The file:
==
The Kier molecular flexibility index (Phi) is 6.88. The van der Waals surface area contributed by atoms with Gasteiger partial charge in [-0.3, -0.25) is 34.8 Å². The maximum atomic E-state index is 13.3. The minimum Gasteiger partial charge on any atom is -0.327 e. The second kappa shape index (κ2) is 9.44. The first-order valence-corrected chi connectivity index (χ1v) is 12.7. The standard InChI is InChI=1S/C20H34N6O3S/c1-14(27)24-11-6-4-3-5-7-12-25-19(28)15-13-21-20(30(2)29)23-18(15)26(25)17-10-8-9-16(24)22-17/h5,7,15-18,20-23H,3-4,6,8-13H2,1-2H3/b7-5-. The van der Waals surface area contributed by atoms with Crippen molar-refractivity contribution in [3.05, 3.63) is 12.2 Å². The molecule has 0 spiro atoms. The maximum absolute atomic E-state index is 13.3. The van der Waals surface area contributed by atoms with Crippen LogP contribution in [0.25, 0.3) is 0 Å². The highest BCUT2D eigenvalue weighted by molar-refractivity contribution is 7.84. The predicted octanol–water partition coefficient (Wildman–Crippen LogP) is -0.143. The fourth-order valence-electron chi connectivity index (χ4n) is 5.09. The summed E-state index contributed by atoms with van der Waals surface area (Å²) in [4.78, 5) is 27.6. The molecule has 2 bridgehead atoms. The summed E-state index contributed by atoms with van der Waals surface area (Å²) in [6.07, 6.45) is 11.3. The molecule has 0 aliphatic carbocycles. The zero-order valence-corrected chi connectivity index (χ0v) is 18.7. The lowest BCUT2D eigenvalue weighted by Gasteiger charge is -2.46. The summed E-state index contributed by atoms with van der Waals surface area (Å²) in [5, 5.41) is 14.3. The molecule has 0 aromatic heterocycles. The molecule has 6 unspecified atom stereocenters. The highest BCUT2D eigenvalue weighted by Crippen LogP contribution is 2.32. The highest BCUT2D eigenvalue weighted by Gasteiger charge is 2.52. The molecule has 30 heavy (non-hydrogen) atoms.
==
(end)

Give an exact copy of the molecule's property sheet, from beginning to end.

The Kier molecular flexibility index (Phi) is 6.88. The van der Waals surface area contributed by atoms with Gasteiger partial charge in [-0.3, -0.25) is 34.8 Å². The maximum atomic E-state index is 13.3. The minimum Gasteiger partial charge on any atom is -0.327 e. The second kappa shape index (κ2) is 9.44. The first-order valence-corrected chi connectivity index (χ1v) is 12.7. The standard InChI is InChI=1S/C20H34N6O3S/c1-14(27)24-11-6-4-3-5-7-12-25-19(28)15-13-21-20(30(2)29)23-18(15)26(25)17-10-8-9-16(24)22-17/h5,7,15-18,20-23H,3-4,6,8-13H2,1-2H3/b7-5-. The van der Waals surface area contributed by atoms with Crippen molar-refractivity contribution in [3.05, 3.63) is 12.2 Å². The molecule has 0 spiro atoms. The maximum absolute atomic E-state index is 13.3. The van der Waals surface area contributed by atoms with Crippen LogP contribution in [0.25, 0.3) is 0 Å². The highest BCUT2D eigenvalue weighted by molar-refractivity contribution is 7.84. The predicted octanol–water partition coefficient (Wildman–Crippen LogP) is -0.143. The fourth-order valence-electron chi connectivity index (χ4n) is 5.09. The summed E-state index contributed by atoms with van der Waals surface area (Å²) in [4.78, 5) is 27.6. The molecule has 2 bridgehead atoms. The summed E-state index contributed by atoms with van der Waals surface area (Å²) in [6.07, 6.45) is 11.3. The molecule has 0 aliphatic carbocycles. The zero-order valence-corrected chi connectivity index (χ0v) is 18.7. The lowest BCUT2D eigenvalue weighted by Gasteiger charge is -2.46. The summed E-state index contributed by atoms with van der Waals surface area (Å²) in [5, 5.41) is 14.3. The molecule has 0 aromatic heterocycles. The molecule has 6 unspecified atom stereocenters. The highest BCUT2D eigenvalue weighted by Crippen LogP contribution is 2.32. The highest BCUT2D eigenvalue weighted by Gasteiger charge is 2.52. The molecule has 30 heavy (non-hydrogen) atoms.